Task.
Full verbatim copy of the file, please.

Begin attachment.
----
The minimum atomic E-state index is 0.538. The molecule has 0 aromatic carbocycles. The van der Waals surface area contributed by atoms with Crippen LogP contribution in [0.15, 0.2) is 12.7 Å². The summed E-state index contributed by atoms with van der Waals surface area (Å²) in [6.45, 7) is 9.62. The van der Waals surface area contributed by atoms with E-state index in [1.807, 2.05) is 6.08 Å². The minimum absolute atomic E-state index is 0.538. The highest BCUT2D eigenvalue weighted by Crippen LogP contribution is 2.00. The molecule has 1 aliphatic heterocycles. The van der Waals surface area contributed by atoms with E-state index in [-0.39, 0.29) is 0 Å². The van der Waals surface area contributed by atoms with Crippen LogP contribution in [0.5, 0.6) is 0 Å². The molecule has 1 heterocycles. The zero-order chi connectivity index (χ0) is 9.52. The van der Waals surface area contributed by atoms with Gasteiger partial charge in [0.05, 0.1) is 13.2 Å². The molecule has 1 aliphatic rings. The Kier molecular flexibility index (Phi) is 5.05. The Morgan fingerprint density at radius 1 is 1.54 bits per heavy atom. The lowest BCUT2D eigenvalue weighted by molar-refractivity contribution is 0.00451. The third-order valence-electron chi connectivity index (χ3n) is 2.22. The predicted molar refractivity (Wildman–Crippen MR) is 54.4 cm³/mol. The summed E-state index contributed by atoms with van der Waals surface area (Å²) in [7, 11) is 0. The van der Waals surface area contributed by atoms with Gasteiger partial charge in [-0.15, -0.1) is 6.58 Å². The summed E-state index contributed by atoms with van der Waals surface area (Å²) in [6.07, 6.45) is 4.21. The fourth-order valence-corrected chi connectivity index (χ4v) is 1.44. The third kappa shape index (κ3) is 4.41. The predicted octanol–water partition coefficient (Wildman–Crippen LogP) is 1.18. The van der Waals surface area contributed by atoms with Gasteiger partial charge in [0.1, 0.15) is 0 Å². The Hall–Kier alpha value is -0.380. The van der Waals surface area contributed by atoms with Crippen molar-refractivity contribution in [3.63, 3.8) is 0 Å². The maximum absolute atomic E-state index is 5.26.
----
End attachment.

The minimum atomic E-state index is 0.538. The molecule has 0 aromatic carbocycles. The van der Waals surface area contributed by atoms with Crippen LogP contribution in [0.15, 0.2) is 12.7 Å². The summed E-state index contributed by atoms with van der Waals surface area (Å²) in [6.45, 7) is 9.62. The van der Waals surface area contributed by atoms with E-state index in [1.807, 2.05) is 6.08 Å². The minimum absolute atomic E-state index is 0.538. The highest BCUT2D eigenvalue weighted by Crippen LogP contribution is 2.00. The molecule has 1 aliphatic heterocycles. The van der Waals surface area contributed by atoms with E-state index in [-0.39, 0.29) is 0 Å². The van der Waals surface area contributed by atoms with Crippen LogP contribution in [0.5, 0.6) is 0 Å². The molecule has 1 heterocycles. The zero-order chi connectivity index (χ0) is 9.52. The van der Waals surface area contributed by atoms with Gasteiger partial charge in [0.05, 0.1) is 13.2 Å². The molecule has 1 aliphatic rings. The Kier molecular flexibility index (Phi) is 5.05. The Morgan fingerprint density at radius 1 is 1.54 bits per heavy atom. The lowest BCUT2D eigenvalue weighted by molar-refractivity contribution is 0.00451. The third-order valence-electron chi connectivity index (χ3n) is 2.22. The predicted molar refractivity (Wildman–Crippen MR) is 54.4 cm³/mol. The summed E-state index contributed by atoms with van der Waals surface area (Å²) in [7, 11) is 0. The van der Waals surface area contributed by atoms with Gasteiger partial charge in [-0.15, -0.1) is 6.58 Å². The summed E-state index contributed by atoms with van der Waals surface area (Å²) in [6.07, 6.45) is 4.21. The fourth-order valence-corrected chi connectivity index (χ4v) is 1.44. The third kappa shape index (κ3) is 4.41. The predicted octanol–water partition coefficient (Wildman–Crippen LogP) is 1.18. The van der Waals surface area contributed by atoms with Gasteiger partial charge in [0.1, 0.15) is 0 Å². The Hall–Kier alpha value is -0.380. The van der Waals surface area contributed by atoms with Crippen molar-refractivity contribution in [3.63, 3.8) is 0 Å². The maximum absolute atomic E-state index is 5.26.